As explained with respect to the embodiments illustrated in FIGS. 1-8, the bladder 108 is expanded by squeezing the bulbous member 110 and forcing fluid into the bladder 108, the air between the bladder 108 and the container 102 interior walls being forced out through the outlet passageway 106. When the bladder 108 is fully expanded, the outlet passageway 106 is closed by the plug 128 and fluid is permitted to leave the bladder through its check valve 111 at a controlled rate causing a reduced pressure to exist at the inlet passageway 104 providing the necessary suction to remove fluid from the patient. When the container 102 is full, it must be emptied and the bladder 108 re-inflated and refilled, and the process repeated.

As illustrated in FIGS. 16-20, the inlet passageway 104 may be formed as a separate member such as by molding. The inlet passageway 104 also includes a check valve 120 integrally formed as a part thereof. The check valve 120 is formed by molding a V-shaped wall or disc 122 across the fluid channel 124 through the inlet passageway 104 and subsequently slitting the V-shaped wall 122 at its apex, thereby forming two flaps or lids. In this manner, when a pressure differential across the check valve 120 is such that the lower pressure is in the container 102 as contrasted with the inlet fluid channel 124, such as when fluid is being removed from the patient, the slit opens and fluid is permitted to pass therethrough. However, if pressure within the container 102 exceeds the pressure within the inlet fluid channel 124, pressure will tend to force the lips of the V-shaped wall 122 together, thereby closing the slit and preventing fluid flow from the container 102 into the inlet through channel 124 and ultimately to the patient. The check valve 120 is recessed with respect to the mouth 119 of the inlet passageway 104 to ensure that the bladder 108 does not interfere with the proper operation of the check valve 120. An annular groove 126 also is formed near the mouth 119 of the inlet passageway 104 to permit the inlet passageway 104 to be snap-fitted into an aperture through the walls of the container 102.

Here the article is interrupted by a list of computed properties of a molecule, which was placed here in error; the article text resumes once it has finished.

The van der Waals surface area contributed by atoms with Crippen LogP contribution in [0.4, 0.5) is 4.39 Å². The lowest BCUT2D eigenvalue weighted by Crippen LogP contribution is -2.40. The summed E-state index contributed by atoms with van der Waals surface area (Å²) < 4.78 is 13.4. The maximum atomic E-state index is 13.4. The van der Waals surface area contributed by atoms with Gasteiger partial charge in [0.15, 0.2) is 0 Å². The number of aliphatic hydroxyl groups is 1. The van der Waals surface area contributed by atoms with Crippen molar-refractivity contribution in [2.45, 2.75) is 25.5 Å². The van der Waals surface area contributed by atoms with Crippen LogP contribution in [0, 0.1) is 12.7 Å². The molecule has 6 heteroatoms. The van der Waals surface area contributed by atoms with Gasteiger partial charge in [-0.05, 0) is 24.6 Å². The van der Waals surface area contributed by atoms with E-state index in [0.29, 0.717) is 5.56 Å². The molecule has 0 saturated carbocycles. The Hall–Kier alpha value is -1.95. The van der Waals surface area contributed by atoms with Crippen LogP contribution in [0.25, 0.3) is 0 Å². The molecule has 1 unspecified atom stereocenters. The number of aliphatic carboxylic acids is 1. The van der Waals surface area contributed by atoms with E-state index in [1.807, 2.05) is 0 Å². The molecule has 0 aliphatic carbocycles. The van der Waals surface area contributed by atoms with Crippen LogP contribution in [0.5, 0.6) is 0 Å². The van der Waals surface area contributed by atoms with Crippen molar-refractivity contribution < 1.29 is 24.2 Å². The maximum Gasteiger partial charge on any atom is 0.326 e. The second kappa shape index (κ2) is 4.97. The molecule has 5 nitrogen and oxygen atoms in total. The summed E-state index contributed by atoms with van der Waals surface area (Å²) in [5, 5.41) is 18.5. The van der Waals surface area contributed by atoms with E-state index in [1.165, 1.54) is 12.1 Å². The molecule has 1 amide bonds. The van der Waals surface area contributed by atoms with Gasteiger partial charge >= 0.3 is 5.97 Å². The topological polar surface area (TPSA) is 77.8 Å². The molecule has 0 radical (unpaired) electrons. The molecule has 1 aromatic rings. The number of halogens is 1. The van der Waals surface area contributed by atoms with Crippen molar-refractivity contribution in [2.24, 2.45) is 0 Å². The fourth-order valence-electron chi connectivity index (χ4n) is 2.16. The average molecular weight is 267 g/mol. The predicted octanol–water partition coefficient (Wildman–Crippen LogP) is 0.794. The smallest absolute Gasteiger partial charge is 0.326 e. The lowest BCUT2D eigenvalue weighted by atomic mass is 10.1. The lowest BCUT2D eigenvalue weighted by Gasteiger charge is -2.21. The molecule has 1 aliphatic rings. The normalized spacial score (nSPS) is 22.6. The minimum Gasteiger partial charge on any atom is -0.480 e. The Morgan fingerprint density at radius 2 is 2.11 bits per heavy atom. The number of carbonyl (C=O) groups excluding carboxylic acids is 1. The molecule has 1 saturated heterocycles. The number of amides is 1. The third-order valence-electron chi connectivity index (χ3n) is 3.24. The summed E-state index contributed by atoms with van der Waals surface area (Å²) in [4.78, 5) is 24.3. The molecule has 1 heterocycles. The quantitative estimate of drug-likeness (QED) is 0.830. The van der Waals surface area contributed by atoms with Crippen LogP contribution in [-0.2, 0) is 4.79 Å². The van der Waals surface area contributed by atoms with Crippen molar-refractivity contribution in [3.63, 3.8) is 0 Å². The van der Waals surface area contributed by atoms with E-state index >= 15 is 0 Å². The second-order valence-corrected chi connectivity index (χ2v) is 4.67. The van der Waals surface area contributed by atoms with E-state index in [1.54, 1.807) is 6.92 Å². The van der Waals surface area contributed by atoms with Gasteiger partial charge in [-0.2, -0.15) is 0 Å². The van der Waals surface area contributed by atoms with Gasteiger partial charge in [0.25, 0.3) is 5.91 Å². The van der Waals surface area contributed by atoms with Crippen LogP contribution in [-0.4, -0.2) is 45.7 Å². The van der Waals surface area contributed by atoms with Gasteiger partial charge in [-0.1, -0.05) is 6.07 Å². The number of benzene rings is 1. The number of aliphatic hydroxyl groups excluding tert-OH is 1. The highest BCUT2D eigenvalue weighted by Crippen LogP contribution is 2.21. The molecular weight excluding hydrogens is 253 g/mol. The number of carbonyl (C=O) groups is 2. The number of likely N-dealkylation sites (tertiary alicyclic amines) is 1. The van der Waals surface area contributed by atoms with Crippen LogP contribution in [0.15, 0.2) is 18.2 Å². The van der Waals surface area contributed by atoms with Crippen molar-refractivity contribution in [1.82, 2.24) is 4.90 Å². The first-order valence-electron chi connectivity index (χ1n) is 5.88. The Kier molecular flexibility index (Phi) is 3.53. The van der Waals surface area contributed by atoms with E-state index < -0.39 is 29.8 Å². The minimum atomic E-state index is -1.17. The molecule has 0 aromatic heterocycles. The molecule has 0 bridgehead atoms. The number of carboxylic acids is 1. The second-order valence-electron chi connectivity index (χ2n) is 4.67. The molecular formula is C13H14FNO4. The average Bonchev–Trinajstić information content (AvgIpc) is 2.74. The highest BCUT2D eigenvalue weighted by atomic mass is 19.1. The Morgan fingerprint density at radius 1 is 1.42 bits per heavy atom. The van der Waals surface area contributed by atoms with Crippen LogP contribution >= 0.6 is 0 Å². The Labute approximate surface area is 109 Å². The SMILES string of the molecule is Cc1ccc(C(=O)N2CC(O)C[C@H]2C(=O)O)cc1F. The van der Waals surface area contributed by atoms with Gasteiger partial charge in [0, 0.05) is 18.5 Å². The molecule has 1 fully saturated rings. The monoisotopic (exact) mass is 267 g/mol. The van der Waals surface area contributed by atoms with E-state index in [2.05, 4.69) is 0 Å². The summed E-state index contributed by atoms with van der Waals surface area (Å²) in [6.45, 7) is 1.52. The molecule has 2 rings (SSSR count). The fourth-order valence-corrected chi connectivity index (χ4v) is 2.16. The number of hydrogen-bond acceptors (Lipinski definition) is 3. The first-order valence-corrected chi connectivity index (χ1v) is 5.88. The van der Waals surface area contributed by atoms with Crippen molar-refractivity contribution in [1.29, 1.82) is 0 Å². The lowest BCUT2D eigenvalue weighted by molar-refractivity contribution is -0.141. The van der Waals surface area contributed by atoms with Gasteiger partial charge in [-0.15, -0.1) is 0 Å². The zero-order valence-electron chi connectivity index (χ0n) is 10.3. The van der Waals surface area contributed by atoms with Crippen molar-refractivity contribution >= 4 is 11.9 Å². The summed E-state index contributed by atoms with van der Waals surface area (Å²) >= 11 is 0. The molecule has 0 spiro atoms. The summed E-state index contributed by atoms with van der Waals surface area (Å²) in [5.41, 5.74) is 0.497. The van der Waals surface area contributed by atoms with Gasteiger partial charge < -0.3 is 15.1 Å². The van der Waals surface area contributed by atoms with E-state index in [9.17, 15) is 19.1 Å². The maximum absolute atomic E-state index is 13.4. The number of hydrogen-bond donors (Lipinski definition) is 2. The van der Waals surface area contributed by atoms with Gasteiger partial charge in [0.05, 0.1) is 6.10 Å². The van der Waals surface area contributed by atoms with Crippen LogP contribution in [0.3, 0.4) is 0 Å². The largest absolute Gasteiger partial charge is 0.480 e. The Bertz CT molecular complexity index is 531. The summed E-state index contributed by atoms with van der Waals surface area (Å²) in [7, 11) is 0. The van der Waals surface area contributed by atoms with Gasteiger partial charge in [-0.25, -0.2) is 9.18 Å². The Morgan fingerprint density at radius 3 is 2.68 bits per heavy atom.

The outlet passageway 106 can also be molded as a separate member (FIGS. 16 and 17) and a closure plug 128 can be formed as an integral part thereof. An annular groove 130 is formed adjacent the mouth 115 for mounting the outlet passageway 106 on the container 102.

The inlet passageway 104 and the outlet passageway 106 may be formed of any non-toxic, non-pyrogenic material suitable for molding. One example of a suitable material is natural rubber. Natural rubber also has the proper flexibility and resiliency to make it ideal for proper operation of the check valve 120.

Operation of the irrigator and evacuator 10, as depicted in FIGS. 1, 2 and 3, includes filling the bladder with irrigating solution by any of the means mentioned above. Once the bladder is full with irrigating solution, the outlet passageway 30 is closed by the cap 32 and the evacuation fluid conduit 28 is connected at its first end 25 to the inlet passageway 26 and the openings 29 in its second end is placed in fluid flow communication with the wound. The evacuation fluid conduit 28 is obturated by means of a common clamp 21. The first end 23 of the irrigation fluid conduit 27 is connected in fluid flow communication with the second opening 46 of the bulbous member 44 and the openings 29 in its second end of the irrigation fluid conduit 27 is placed in fluid flow communication with the fluid in the wound. Unclamping the evacuating fluid conduit 28 will permit the irrigating solution to flow out of the bladder 40 and into the wound site where it will migrate to the openings 29 in the second end of the evacuating fluid conduit 28 along with any wound exudate which will flow into the container.